Should you ever publish content that is less than 100 percent in alignment with your company’s product or service?
Something tells me most corporate marketers would reflexively answer “No.”
As someone who’s been planning and producing content marketing programs for a while now, I’m inclined to answer “Yes.” In fact, to paraphrase German philosopher Friedrich Nietzsche, I tend to believe “that content which does not kill us makes our strategies stronger.”
A Question of Credibility
The question occurred to me this week while speaking with a corporate marketer about his B-to-B content program. A planned article was intended to help readers understand pros and cons when choosing among two versions of the same product for certain industrial applications.
If reported and written straight up, with no bias, the article would have reported that, for certain applications, the widget with XYZ feature is the superior solution. For other applications, though not nearly as many, the better solution is the widget with the ABC feature.
It turns out the marketer’s company only manufactures the XYZ widget. So, the marketer approved development of the article with one caveat: “XYZ wins the battle and comes out on top.”
I explained that the article would not be credible if it were slanted to favor the XYZ. I assured the marketer his company’s widget would be the recommended version for several applications, even the majority. But that the ABC widget needed to get its due for the article to be trustworthy and truly useful for the readers.
Guess what? The planned article is going to be scratched from the content calendar.
The corporate marketer and his colleagues did not feel comfortable shining a spotlight on a product their company does not make, even though that same piece of content would have shone an even brighter spotlight on the version they do sell. In the process, the company would have been providing its B-to-B audience with useful information to make more-informed business decisions. In other words, delivering on the brand promise that underlies content marketing.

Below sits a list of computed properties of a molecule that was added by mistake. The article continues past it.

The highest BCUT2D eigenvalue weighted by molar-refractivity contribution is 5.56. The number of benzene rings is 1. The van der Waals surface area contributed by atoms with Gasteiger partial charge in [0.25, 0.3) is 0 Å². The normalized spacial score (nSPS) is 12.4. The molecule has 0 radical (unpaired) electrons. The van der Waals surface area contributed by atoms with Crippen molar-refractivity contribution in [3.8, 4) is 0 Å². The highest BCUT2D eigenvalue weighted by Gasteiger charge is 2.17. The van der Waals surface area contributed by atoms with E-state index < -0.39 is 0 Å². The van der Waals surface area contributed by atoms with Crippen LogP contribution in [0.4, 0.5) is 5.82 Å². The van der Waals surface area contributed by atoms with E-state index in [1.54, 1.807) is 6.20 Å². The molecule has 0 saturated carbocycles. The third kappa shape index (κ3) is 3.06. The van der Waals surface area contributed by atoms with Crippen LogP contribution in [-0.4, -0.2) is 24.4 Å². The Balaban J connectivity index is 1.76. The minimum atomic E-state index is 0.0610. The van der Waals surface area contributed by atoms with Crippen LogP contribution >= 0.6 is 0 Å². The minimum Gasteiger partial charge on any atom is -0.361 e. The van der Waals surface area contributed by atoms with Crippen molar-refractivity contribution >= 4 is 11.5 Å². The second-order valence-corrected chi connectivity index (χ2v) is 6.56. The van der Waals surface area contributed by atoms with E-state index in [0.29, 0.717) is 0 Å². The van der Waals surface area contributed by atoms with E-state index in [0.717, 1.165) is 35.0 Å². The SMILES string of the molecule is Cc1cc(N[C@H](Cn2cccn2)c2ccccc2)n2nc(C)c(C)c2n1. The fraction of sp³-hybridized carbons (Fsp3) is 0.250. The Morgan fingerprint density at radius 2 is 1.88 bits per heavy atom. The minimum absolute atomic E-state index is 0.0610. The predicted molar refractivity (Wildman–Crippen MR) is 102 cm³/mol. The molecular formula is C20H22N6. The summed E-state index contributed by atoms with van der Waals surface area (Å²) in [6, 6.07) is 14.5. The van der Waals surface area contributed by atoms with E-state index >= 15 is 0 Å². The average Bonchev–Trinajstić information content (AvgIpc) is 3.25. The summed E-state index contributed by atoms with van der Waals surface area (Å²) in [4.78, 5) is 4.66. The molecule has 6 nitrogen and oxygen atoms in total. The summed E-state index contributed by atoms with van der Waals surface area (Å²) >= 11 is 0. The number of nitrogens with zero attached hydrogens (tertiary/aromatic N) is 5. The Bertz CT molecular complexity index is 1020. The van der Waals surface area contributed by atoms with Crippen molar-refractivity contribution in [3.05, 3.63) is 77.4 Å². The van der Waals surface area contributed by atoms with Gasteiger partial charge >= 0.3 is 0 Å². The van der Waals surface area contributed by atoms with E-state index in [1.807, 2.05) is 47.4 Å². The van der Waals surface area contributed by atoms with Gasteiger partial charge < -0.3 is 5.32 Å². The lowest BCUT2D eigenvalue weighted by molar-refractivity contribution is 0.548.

Tackle Meaty Topics — Or Tiptoe Around Them?
Don’t get me wrong. Scratching one article topic does not invalidate a thought-leadership content program. There are plenty more topics to be covered that won’t point readers toward a solution that is not provided by the company. And there are usually ways to “plan around” topics that might appear to be at cross-purposes with business objectives.
But the broader issue here is one marketers should consider when undertaking a content marketing program: Are we willing to publish content that is less than 100 percent favorable toward our product, service or solution — knowing that content will be valuable and relevant to our target audience.
- If you’re a remodeling or a plumbing contractor, are you willing to point out projects and minor fixes that consumers might attempt themselves.
- If you sell customer relationship management (CRM) software, are you helping prospects recognize when they are not good candidates for buying an expensive, enterprise-level CRM system?
- If you produce a widget that solves 70 percent of your customers’ needs for widgets, are you willing to point out scenarios where a different version of a widget is going to give them the better result?
For my money, a content program grows more credible and engaging the more it’s willing to address topics that are highly relevant and useful to the audience, regardless whether every last topic is 100 percent supportive of the marketer’s products and services.
After all, we invest trust and loyalty in those advisors — doctors, attorneys, brokers, bankers, consultants — who are willing to give us the good news and the not-so-good. When we’re confident they are being honest in the information and recommendations they provide, looking out for our best interest, not only theirs.
If you’re a corporate marketer or a content marketing agency or consultant, I’d welcome your comments on this topic. Is it too easy for me to advocate for “risky” content when it’s not my career inside the corporation that’s on the line? Or do you think marketers tend to be too cautious with their content, and therefore miss the opportunity to be fully credible and valuable to their target audiences?